Fantasy is useful to guide us toward our “right fit.” Don’t worry so much about whether something is achievable or not. Notice what you are interested in, drawn to. What magazines do you subscribe to? When you open a newspaper, what articles do you read almost or all the way through? If you decide to take a class, what are you drawn to? Even if you decide not to take it and instead take something “practical,” what sparked your interest? And actually, pay close attention to classes you “wish” you could take but it really isn’t practical or realistic or useful or something you should spend any time on. That may be the biggest clue to what your potential passion is, to your future “right fit.” In the noticing, you can start to identify things that are meaningful to you and in which you want to invest time and energy.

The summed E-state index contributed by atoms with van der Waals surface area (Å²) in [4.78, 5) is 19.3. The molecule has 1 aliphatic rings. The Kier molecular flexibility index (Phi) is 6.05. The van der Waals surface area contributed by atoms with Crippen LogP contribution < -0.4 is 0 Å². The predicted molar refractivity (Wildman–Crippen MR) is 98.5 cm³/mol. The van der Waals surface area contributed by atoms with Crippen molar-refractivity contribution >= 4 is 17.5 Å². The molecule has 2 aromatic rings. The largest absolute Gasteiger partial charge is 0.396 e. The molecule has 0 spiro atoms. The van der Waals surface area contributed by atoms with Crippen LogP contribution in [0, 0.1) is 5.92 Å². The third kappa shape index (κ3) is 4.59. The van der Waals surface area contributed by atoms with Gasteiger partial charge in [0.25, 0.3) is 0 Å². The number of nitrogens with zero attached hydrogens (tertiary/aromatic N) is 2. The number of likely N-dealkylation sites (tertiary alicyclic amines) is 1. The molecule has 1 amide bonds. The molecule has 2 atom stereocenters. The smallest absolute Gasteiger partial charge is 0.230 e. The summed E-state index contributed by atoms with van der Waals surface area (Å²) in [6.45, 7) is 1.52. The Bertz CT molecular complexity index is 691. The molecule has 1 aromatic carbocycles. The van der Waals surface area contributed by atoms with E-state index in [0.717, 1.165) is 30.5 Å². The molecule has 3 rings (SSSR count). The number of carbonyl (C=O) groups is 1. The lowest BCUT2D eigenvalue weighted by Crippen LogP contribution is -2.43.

In the exploring process, it’s helpful to put aside judgment. This is merely the exploration phase, the time when you get to know a little more about the topic or issue or field that sparked your interest. There’s no lifetime commitment called for, simply information gathering. When you start to explore a new field, by definition you know very little about it. In gathering more information, you will start to be affected by the new information – it may resonate with you and spur you on to learn more, or you will shy away from further exploration. A gut reaction is a fantastic guide during your “information gathering.” Scientists have found that we actually have a second brain in our stomachs.
Genre and Nonfiction
2 hours ago